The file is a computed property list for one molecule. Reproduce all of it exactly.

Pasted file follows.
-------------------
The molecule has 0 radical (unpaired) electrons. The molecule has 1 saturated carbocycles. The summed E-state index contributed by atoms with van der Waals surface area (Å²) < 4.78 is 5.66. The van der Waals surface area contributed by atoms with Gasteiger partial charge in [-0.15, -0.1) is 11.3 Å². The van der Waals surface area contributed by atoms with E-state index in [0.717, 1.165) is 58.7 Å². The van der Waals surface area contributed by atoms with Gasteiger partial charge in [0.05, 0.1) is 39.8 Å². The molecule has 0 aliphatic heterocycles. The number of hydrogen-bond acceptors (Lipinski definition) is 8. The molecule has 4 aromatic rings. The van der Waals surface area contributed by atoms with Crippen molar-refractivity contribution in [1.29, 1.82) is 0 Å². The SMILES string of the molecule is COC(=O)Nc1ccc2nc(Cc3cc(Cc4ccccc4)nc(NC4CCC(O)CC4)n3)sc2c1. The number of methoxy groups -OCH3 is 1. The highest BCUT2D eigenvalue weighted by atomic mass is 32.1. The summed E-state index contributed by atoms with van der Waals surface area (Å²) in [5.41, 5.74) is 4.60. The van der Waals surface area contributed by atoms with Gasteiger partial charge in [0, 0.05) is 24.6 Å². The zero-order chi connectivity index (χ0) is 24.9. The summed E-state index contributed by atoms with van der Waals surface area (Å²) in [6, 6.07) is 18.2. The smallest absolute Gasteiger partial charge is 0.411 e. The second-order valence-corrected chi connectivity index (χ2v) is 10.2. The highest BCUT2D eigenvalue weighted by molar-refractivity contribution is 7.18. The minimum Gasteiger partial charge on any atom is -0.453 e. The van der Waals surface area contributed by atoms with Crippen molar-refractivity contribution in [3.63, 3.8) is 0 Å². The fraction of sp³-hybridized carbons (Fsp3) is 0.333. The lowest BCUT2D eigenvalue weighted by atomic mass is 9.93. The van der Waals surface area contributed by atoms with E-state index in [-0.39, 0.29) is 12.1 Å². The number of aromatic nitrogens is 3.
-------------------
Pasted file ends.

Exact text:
The molecule has 0 radical (unpaired) electrons. The molecule has 1 saturated carbocycles. The summed E-state index contributed by atoms with van der Waals surface area (Å²) < 4.78 is 5.66. The van der Waals surface area contributed by atoms with Gasteiger partial charge in [-0.15, -0.1) is 11.3 Å². The van der Waals surface area contributed by atoms with E-state index in [0.717, 1.165) is 58.7 Å². The van der Waals surface area contributed by atoms with Gasteiger partial charge in [0.05, 0.1) is 39.8 Å². The molecule has 0 aliphatic heterocycles. The number of hydrogen-bond acceptors (Lipinski definition) is 8. The molecule has 4 aromatic rings. The van der Waals surface area contributed by atoms with Crippen molar-refractivity contribution in [1.29, 1.82) is 0 Å². The SMILES string of the molecule is COC(=O)Nc1ccc2nc(Cc3cc(Cc4ccccc4)nc(NC4CCC(O)CC4)n3)sc2c1. The number of methoxy groups -OCH3 is 1. The highest BCUT2D eigenvalue weighted by atomic mass is 32.1. The summed E-state index contributed by atoms with van der Waals surface area (Å²) in [5.41, 5.74) is 4.60. The van der Waals surface area contributed by atoms with Gasteiger partial charge in [0, 0.05) is 24.6 Å². The zero-order chi connectivity index (χ0) is 24.9. The summed E-state index contributed by atoms with van der Waals surface area (Å²) in [6, 6.07) is 18.2. The smallest absolute Gasteiger partial charge is 0.411 e. The second-order valence-corrected chi connectivity index (χ2v) is 10.2. The highest BCUT2D eigenvalue weighted by molar-refractivity contribution is 7.18. The minimum Gasteiger partial charge on any atom is -0.453 e. The van der Waals surface area contributed by atoms with Crippen molar-refractivity contribution in [3.63, 3.8) is 0 Å². The fraction of sp³-hybridized carbons (Fsp3) is 0.333. The lowest BCUT2D eigenvalue weighted by atomic mass is 9.93. The van der Waals surface area contributed by atoms with E-state index in [-0.39, 0.29) is 12.1 Å². The number of aromatic nitrogens is 3.